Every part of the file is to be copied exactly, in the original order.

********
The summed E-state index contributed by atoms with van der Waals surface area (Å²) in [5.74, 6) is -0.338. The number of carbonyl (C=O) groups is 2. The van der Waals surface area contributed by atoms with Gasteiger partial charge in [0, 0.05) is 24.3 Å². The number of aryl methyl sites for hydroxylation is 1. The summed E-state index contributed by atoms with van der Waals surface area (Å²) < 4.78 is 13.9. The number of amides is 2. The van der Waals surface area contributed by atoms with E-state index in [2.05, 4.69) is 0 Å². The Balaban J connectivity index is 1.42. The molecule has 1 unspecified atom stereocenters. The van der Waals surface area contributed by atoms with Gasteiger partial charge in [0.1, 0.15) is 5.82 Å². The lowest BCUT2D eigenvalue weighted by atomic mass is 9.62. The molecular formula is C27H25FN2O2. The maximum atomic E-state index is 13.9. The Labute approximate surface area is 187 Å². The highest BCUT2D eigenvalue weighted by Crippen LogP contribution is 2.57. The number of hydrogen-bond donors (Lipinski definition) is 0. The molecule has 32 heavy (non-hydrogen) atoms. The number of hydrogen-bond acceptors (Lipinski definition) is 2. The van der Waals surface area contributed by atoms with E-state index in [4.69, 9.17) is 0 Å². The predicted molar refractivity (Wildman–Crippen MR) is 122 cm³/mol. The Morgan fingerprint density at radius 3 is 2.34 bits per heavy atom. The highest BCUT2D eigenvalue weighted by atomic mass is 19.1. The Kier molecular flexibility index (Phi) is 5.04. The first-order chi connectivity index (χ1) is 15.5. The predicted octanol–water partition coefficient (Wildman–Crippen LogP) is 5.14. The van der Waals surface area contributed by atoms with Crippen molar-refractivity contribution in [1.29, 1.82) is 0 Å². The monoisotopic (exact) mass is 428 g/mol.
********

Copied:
The summed E-state index contributed by atoms with van der Waals surface area (Å²) in [5.74, 6) is -0.338. The number of carbonyl (C=O) groups is 2. The van der Waals surface area contributed by atoms with Gasteiger partial charge in [0, 0.05) is 24.3 Å². The number of aryl methyl sites for hydroxylation is 1. The summed E-state index contributed by atoms with van der Waals surface area (Å²) < 4.78 is 13.9. The number of amides is 2. The van der Waals surface area contributed by atoms with E-state index in [2.05, 4.69) is 0 Å². The Balaban J connectivity index is 1.42. The molecule has 1 unspecified atom stereocenters. The van der Waals surface area contributed by atoms with Gasteiger partial charge in [0.1, 0.15) is 5.82 Å². The lowest BCUT2D eigenvalue weighted by atomic mass is 9.62. The molecular formula is C27H25FN2O2. The maximum atomic E-state index is 13.9. The Labute approximate surface area is 187 Å². The highest BCUT2D eigenvalue weighted by Crippen LogP contribution is 2.57. The number of hydrogen-bond donors (Lipinski definition) is 0. The molecule has 32 heavy (non-hydrogen) atoms. The number of hydrogen-bond acceptors (Lipinski definition) is 2. The van der Waals surface area contributed by atoms with E-state index in [4.69, 9.17) is 0 Å². The predicted molar refractivity (Wildman–Crippen MR) is 122 cm³/mol. The Morgan fingerprint density at radius 3 is 2.34 bits per heavy atom. The highest BCUT2D eigenvalue weighted by atomic mass is 19.1. The Kier molecular flexibility index (Phi) is 5.04. The first-order chi connectivity index (χ1) is 15.5. The predicted octanol–water partition coefficient (Wildman–Crippen LogP) is 5.14. The van der Waals surface area contributed by atoms with Crippen molar-refractivity contribution in [1.29, 1.82) is 0 Å². The monoisotopic (exact) mass is 428 g/mol.